Political parties don't make sense at the municipal level.

And I think our provincial masters know that, because the party system is already broken at other levels. It's evident in the increasingly polarized and unproductive nature of parliamentary dynamics. 

Previously, governments alternated, addressing systemic issues while maintaining a degree of consensus. However, this model has been replaced by extreme positions and focusing on defeating and humiliating opponents rather than governance. 

Power is now consolidated in the Prime Minister's or Premier's office – offices that are generally unmoved by the input of the opposition or even their caucus and their cabinet on certain issues. 

I've heard all the rationalizations for political parties at the municipal level.

It's hard to know what you stand for without a party platform. I don't vote in municipal elections because I can't tell the difference between the candidates. There should be a vetting and nomination process.


If you want to know what I think, you can find it on this website. It's not hard to find, and it's much easier to understand than a political party platform that runs on rhetoric.

And besides, are we expected to believe that more voters are interested in provincial and federal elections because they find the policy papers at those levels easier to understand? Do we believe most people are even interested in looking up those platforms?

Or is there more interest because party politics have become personality politics? That party politics have become a version of reality TV where the person who hurls the cleverest insults wins the prize? That the media loves a good conflict (it gets the clicks), so that's what hits the news?

Who is Donald Trump but another inflammatory contestant on a bastardized version of Big Brother? How is that guy even part of the conversation? Why does he draw so much support? I doubt it's because of his detailed, comprehensive policy book.

Do people vote based on the party's policies or the leader's personality?

A City Council is, in essence, the Board of Directors of a $3.5B non-profit corporation. If a recruiting company was tasked with populating such a Board, I doubt any current Edmonton City Councillor, including myself, would qualify.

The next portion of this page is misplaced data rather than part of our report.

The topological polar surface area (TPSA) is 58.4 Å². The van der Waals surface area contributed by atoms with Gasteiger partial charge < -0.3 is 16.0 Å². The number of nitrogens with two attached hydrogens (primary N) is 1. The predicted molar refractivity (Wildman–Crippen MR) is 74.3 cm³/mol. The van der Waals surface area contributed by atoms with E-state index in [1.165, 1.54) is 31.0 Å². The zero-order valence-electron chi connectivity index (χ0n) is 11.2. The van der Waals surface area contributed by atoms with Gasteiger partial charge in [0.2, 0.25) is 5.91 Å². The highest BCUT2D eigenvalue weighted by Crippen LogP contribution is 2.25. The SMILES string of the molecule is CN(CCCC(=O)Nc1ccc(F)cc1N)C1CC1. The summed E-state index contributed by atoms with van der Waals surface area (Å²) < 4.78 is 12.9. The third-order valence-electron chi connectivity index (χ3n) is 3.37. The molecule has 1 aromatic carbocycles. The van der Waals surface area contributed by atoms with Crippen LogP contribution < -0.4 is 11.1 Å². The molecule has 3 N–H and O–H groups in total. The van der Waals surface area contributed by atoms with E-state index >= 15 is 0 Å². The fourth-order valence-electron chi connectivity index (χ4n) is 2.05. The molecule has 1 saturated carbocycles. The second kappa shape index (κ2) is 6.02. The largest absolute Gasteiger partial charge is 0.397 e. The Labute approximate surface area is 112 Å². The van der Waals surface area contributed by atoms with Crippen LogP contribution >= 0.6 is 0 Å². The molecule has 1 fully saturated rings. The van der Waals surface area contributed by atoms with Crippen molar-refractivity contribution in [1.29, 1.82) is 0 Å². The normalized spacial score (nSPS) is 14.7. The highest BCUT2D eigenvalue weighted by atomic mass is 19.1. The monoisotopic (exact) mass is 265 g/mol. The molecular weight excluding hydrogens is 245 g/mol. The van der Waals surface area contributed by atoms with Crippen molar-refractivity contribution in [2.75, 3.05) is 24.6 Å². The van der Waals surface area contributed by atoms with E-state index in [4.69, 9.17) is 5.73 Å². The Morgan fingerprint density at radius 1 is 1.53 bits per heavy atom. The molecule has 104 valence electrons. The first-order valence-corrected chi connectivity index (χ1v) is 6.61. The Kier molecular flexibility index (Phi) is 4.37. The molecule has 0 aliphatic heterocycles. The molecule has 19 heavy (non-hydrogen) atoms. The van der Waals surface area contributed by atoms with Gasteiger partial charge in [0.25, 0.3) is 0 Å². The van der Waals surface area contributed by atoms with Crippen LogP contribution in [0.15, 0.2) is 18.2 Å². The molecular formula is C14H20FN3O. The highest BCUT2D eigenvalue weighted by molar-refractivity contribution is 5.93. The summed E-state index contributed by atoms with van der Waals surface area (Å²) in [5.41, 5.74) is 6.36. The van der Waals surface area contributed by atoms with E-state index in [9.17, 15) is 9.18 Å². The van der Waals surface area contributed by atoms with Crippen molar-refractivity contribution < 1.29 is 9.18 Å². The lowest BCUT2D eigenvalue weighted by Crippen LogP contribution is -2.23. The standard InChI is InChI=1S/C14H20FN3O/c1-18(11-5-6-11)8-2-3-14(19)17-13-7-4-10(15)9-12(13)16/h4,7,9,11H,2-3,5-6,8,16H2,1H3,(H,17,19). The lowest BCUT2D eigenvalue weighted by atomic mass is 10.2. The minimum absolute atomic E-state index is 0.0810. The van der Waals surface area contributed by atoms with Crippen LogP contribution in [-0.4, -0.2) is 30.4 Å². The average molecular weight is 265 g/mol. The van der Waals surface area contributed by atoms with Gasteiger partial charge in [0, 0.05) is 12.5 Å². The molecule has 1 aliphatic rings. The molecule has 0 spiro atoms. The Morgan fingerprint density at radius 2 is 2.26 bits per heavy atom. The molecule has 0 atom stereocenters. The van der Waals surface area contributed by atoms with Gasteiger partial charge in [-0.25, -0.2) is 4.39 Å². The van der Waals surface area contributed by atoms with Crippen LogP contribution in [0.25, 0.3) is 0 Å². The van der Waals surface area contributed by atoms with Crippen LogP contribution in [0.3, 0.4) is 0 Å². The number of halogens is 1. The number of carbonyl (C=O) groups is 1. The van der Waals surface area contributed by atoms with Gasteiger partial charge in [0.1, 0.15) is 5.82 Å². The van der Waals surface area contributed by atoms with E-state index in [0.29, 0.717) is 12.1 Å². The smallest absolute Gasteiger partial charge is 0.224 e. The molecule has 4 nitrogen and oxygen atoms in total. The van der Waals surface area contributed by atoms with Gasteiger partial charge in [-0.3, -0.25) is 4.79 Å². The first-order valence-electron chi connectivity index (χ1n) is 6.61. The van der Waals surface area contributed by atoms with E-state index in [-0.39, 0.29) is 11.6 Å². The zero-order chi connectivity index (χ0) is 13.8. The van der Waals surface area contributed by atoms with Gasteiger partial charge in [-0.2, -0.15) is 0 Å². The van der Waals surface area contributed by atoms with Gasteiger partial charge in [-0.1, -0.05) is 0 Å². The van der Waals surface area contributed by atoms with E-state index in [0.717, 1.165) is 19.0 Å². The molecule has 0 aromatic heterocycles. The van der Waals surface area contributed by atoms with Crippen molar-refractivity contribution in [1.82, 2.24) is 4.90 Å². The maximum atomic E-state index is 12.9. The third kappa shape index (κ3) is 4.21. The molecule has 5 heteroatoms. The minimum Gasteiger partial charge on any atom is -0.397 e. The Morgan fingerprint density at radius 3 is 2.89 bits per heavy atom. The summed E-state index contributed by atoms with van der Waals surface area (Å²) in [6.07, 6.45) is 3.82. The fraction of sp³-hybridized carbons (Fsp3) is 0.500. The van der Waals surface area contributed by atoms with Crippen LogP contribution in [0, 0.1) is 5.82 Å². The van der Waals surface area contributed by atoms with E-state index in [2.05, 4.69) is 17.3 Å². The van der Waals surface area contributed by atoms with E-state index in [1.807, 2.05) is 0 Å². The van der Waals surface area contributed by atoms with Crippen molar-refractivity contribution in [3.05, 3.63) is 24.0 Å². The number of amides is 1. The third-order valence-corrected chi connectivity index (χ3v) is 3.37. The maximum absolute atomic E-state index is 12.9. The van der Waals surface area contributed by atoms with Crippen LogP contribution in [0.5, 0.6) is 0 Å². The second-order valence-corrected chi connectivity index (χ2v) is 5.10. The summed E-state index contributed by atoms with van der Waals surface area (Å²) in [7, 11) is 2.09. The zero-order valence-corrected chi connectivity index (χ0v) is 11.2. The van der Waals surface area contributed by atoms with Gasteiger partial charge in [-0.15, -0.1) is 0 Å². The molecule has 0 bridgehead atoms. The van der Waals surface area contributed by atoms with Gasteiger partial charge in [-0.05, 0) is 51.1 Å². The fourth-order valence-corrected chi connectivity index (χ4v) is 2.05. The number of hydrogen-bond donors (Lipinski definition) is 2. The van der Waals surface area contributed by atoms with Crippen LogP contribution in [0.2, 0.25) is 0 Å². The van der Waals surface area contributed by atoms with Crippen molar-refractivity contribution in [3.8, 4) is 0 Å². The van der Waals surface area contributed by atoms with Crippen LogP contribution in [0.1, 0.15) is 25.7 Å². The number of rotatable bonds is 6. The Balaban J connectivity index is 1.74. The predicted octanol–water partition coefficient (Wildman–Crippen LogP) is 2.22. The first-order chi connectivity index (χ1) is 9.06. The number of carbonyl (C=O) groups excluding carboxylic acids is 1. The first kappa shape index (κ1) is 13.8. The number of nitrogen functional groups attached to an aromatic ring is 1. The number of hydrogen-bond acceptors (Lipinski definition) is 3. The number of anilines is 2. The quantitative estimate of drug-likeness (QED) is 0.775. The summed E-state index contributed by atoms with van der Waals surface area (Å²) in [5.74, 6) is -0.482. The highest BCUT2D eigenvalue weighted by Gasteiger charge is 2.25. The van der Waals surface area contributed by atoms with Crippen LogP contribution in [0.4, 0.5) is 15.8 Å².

But suppose we are going to put some gates in place to restrict who gets to run. In that case, we might start with a fundamental understanding of governance, of Robert’s Rules of Order, of governance vs. operations, of basic accounting principles, of life cycle capital financing – you know, the things a Councillor should know every day.

Introducing municipal political parties would simply serve as a referendum question on the UCP government. This isn't about governance. It's about defeating another perceived threat, about quelling what are perceived as critical voices of opposition. Vote for our municipal party or else.

We don't need municipal political parties from the Provincial government.

What do we need?

Schools? Yep, we need those.

South Edmonton Hospital? Or at least some investment in primary care? Definitely.

Infrastructure investment? Absolutely (maintenance and renewal dollars, please).

A functioning mental health system? You bet. Why should families wait two years to see a child psychiatrist?

Follow through on the promise to eliminate provincial education property taxes in exchange for municipal grants? Ready to chat when you are.

Do those things – give people what they are asking for, fill the gaps that so obviously need filling - and your prospects of staying in government might improve.

Continue to try to compel the support of Albertans instead of earning it? My bet is the other side ultimately wins.

Timothy Cartmell


Honoured to be the City Councillor in Edmonton's Ward pihêsiwin. #yegcc #Wardpihêsiwin